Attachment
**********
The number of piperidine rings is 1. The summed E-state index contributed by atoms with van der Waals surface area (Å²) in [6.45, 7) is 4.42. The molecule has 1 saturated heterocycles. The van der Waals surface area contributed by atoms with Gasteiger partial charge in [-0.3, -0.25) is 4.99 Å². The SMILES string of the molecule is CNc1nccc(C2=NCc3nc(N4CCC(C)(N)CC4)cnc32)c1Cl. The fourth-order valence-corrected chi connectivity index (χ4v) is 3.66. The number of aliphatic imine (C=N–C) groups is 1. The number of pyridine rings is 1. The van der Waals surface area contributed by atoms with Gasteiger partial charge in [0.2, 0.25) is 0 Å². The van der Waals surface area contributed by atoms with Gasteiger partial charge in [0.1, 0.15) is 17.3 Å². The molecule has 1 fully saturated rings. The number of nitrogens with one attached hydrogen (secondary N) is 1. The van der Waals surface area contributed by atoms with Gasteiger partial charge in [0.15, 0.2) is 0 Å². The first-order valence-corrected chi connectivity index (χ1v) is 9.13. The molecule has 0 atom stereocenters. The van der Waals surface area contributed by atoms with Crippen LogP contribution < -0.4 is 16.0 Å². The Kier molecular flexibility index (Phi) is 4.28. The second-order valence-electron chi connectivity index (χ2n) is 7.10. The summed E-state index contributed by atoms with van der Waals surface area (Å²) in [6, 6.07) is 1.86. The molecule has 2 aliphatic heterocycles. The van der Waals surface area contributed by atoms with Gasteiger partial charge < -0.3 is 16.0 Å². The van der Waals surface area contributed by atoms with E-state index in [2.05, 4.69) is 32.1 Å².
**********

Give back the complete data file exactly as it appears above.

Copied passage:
The number of piperidine rings is 1. The summed E-state index contributed by atoms with van der Waals surface area (Å²) in [6.45, 7) is 4.42. The molecule has 1 saturated heterocycles. The van der Waals surface area contributed by atoms with Gasteiger partial charge in [-0.3, -0.25) is 4.99 Å². The SMILES string of the molecule is CNc1nccc(C2=NCc3nc(N4CCC(C)(N)CC4)cnc32)c1Cl. The fourth-order valence-corrected chi connectivity index (χ4v) is 3.66. The number of aliphatic imine (C=N–C) groups is 1. The number of pyridine rings is 1. The van der Waals surface area contributed by atoms with Gasteiger partial charge in [0.2, 0.25) is 0 Å². The van der Waals surface area contributed by atoms with Gasteiger partial charge in [0.1, 0.15) is 17.3 Å². The molecule has 1 fully saturated rings. The number of nitrogens with one attached hydrogen (secondary N) is 1. The van der Waals surface area contributed by atoms with Gasteiger partial charge in [0.15, 0.2) is 0 Å². The first-order valence-corrected chi connectivity index (χ1v) is 9.13. The molecule has 0 atom stereocenters. The van der Waals surface area contributed by atoms with Crippen LogP contribution < -0.4 is 16.0 Å². The Kier molecular flexibility index (Phi) is 4.28. The second-order valence-electron chi connectivity index (χ2n) is 7.10. The summed E-state index contributed by atoms with van der Waals surface area (Å²) in [6, 6.07) is 1.86. The molecule has 2 aliphatic heterocycles. The van der Waals surface area contributed by atoms with Gasteiger partial charge < -0.3 is 16.0 Å². The van der Waals surface area contributed by atoms with E-state index in [2.05, 4.69) is 32.1 Å².